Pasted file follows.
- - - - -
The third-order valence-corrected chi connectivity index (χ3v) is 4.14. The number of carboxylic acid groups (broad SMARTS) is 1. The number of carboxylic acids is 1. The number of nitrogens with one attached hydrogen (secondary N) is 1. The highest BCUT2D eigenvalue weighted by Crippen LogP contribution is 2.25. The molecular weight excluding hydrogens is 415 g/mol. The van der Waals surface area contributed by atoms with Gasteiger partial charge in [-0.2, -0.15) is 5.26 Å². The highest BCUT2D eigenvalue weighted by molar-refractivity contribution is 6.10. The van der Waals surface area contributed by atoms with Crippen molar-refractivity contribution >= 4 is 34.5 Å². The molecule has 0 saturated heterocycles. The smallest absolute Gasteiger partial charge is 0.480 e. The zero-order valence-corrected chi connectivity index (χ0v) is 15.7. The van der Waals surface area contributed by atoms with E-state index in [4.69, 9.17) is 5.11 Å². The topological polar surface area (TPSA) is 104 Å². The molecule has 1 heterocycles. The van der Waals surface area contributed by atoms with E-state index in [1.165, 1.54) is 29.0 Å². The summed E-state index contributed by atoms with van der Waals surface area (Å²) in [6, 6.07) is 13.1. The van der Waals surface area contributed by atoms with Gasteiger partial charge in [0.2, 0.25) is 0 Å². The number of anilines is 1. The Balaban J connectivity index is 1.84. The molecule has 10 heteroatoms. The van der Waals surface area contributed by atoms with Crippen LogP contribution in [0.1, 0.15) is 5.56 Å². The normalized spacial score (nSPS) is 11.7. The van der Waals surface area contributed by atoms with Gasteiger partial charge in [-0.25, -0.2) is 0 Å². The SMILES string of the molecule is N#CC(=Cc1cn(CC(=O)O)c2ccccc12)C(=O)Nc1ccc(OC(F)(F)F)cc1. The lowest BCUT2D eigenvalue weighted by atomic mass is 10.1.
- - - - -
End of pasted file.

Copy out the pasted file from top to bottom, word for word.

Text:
The third-order valence-corrected chi connectivity index (χ3v) is 4.14. The number of carboxylic acid groups (broad SMARTS) is 1. The number of carboxylic acids is 1. The number of nitrogens with one attached hydrogen (secondary N) is 1. The highest BCUT2D eigenvalue weighted by Crippen LogP contribution is 2.25. The molecular weight excluding hydrogens is 415 g/mol. The van der Waals surface area contributed by atoms with Gasteiger partial charge in [-0.2, -0.15) is 5.26 Å². The highest BCUT2D eigenvalue weighted by molar-refractivity contribution is 6.10. The van der Waals surface area contributed by atoms with Crippen molar-refractivity contribution >= 4 is 34.5 Å². The molecule has 0 saturated heterocycles. The smallest absolute Gasteiger partial charge is 0.480 e. The zero-order valence-corrected chi connectivity index (χ0v) is 15.7. The van der Waals surface area contributed by atoms with E-state index in [4.69, 9.17) is 5.11 Å². The topological polar surface area (TPSA) is 104 Å². The molecule has 1 heterocycles. The van der Waals surface area contributed by atoms with E-state index in [1.165, 1.54) is 29.0 Å². The summed E-state index contributed by atoms with van der Waals surface area (Å²) in [6, 6.07) is 13.1. The van der Waals surface area contributed by atoms with Gasteiger partial charge in [0.2, 0.25) is 0 Å². The number of anilines is 1. The Balaban J connectivity index is 1.84. The molecule has 10 heteroatoms. The van der Waals surface area contributed by atoms with Crippen LogP contribution in [0.1, 0.15) is 5.56 Å². The normalized spacial score (nSPS) is 11.7. The van der Waals surface area contributed by atoms with Gasteiger partial charge in [-0.25, -0.2) is 0 Å². The SMILES string of the molecule is N#CC(=Cc1cn(CC(=O)O)c2ccccc12)C(=O)Nc1ccc(OC(F)(F)F)cc1. The lowest BCUT2D eigenvalue weighted by atomic mass is 10.1.